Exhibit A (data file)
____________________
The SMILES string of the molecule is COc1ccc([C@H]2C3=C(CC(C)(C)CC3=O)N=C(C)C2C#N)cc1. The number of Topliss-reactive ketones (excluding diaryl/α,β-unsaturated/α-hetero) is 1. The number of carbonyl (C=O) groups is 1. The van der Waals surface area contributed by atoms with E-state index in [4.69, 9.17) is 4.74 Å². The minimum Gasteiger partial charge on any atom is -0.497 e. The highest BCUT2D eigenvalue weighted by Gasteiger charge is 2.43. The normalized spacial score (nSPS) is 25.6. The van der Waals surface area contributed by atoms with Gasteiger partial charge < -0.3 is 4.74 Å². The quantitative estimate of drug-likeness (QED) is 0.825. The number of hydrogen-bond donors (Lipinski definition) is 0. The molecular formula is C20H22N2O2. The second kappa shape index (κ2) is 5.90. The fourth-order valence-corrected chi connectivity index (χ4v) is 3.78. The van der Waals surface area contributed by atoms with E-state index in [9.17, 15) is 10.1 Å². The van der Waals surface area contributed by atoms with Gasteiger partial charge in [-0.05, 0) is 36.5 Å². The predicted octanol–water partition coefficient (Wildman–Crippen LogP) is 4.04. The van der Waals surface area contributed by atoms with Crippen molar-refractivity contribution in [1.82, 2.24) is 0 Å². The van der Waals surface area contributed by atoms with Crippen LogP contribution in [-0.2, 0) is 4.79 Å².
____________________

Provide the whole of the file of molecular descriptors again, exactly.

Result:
The SMILES string of the molecule is COc1ccc([C@H]2C3=C(CC(C)(C)CC3=O)N=C(C)C2C#N)cc1. The number of Topliss-reactive ketones (excluding diaryl/α,β-unsaturated/α-hetero) is 1. The number of carbonyl (C=O) groups is 1. The van der Waals surface area contributed by atoms with E-state index in [4.69, 9.17) is 4.74 Å². The minimum Gasteiger partial charge on any atom is -0.497 e. The highest BCUT2D eigenvalue weighted by Gasteiger charge is 2.43. The normalized spacial score (nSPS) is 25.6. The van der Waals surface area contributed by atoms with Gasteiger partial charge < -0.3 is 4.74 Å². The quantitative estimate of drug-likeness (QED) is 0.825. The number of hydrogen-bond donors (Lipinski definition) is 0. The molecular formula is C20H22N2O2. The second kappa shape index (κ2) is 5.90. The fourth-order valence-corrected chi connectivity index (χ4v) is 3.78. The van der Waals surface area contributed by atoms with E-state index in [9.17, 15) is 10.1 Å². The van der Waals surface area contributed by atoms with Gasteiger partial charge in [-0.05, 0) is 36.5 Å². The predicted octanol–water partition coefficient (Wildman–Crippen LogP) is 4.04. The van der Waals surface area contributed by atoms with Crippen molar-refractivity contribution in [1.82, 2.24) is 0 Å². The van der Waals surface area contributed by atoms with Crippen LogP contribution in [-0.2, 0) is 4.79 Å².